- Find out if your parents have purchased long-term care insurance or any other type of policy to offset the cost of elderly care. Their existing assets — including annuities and life insurance — may offer withdrawal options to help cover long-term care costs. If your parents don’t have many assets, look into available resources through Medicaid.
- Ask to be included in meetings with your parent and their financial advisor. This can help you get a feel for how much they have invested and where they are held, particularly if they have substantial assets. You’ll also be able to develop your own relationship with their advisor and get an impartial opinion when financial decisions need to be made.
- Explore options to pay for college. If you plan to help children with higher-education costs, savings vehicles such as a 529 can let you grow your money while potentially offering tax benefits. While you don’t want to sacrifice your own retirement, any amount you save could lessen your children’s potential student-loan burden later.
- Make sure you have enough life insurance. With three generations relying on your income, adequate life insurance coverage is a must-have. Even full-time, unpaid caregivers should have life insurance since paid care will be required if something happens to the current caregiver.
- Speak with your own financial advisor. They can help you find potential ways to save on taxes, such as dependent care credits for parents or qualified college-saving plans. They can also help ensure you’re saving enough for yourself in retirement and covering your own future care expenses.
Caregiving demands can take a high toll on members of the sandwich generation — physically, emotionally and financially. And for many caregivers, it’s easy to fall into “I have to do it all myself” thinking. But this isn’t true — especially when it comes to making financial decisions. Work with a financial advisor to develop a financial plan for your own retirement savings and financial confidence early on. Even if you can’t put away a lot of money due to multiple priorities, saving and investing over a long period of time can help provide a financial footing in your later years.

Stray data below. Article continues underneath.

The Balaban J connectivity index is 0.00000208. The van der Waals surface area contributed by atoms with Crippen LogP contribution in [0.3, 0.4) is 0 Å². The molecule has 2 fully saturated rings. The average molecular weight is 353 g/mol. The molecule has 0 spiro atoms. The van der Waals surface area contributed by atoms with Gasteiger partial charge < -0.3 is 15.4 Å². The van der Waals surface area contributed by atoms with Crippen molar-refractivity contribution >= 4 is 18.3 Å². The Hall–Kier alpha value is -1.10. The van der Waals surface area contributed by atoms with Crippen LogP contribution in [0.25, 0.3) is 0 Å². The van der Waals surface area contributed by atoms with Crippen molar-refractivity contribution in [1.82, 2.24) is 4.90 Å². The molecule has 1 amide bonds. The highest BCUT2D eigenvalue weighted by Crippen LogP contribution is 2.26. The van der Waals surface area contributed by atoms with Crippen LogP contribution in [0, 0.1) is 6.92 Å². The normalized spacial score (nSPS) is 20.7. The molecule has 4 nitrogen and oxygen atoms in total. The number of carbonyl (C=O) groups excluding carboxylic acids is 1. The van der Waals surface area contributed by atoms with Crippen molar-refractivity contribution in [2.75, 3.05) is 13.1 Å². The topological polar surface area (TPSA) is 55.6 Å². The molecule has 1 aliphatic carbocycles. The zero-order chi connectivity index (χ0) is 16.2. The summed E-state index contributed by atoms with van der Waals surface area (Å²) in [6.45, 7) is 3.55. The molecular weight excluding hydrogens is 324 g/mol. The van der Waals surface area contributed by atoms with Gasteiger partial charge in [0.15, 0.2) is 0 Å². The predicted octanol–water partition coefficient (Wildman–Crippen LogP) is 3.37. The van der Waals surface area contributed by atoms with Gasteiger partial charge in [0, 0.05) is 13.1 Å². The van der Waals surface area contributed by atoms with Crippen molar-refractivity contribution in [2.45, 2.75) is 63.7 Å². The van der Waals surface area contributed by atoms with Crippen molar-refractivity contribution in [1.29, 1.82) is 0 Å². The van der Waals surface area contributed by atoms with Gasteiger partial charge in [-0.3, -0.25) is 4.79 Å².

1 Juliana Menasce Horowitz. Pew Research Center. April 8, 2022. “More than half of Americans in their 40s are ‘sandwiched’ between an aging parent and their own children.” https://www.pewresearch.org/short-reads/2022/04/08/more-than-half-of-americans-in-their-40s-are-sandwiched-between-an-aging-parent-and-their-own-children/. Accessed July 14, 2023.
2 Andrew Meola. Insider Intelligence. Jan. 1, 2023. “The aging US population is creating many problems – especially regarding elderly health care issues.” https://www.insiderintelligence.com/insights/aging-population-healthcare/. Accessed July 14, 2023.
3 Nancy Kerr. AARP. June 29, 2021. “Family Caregivers Spend More Than $7,200 a Year on Out-of-Pocket Costs.” https://www.aarp.org/caregiving/financial-legal/info-2021/high-out-of-pocket-costs.html. Accessed July 14, 2023.
4 Jessica Dickler. CNBC. Sept. 6, 2022. “67% of pandemic ‘boomerang kids’ are still living with mom and dad.” https://www.cnbc.com/2022/09/06/many-pandemic-boomerang-kids-still-live-with-mom-and-dad.html. Accessed July 14, 2023.
5 Amy Legate-Wolfe. Yahoo! Finance. June 21, 2023. “Nearly 50% of US parents with adult children still pay their kids’ bills – to the tune of $1,442 per month on average. 3 ways to build good habits so they can finally leave the nest.” https://finance.yahoo.com/news/nearly-50-us-families-adult-110000404.html. Accessed July 14, 2023.
6 Nick Robertson. KRQE News. July 17, 2023. “Many Gen-Xers facing retirement ‘nightmare’ due to lack of savings: report.” https://www.krqe.com/news/national/many-gen-xers-facing-retirement-nightmare-due-to-lack-of-savings-report/. Accessed July 17, 2023.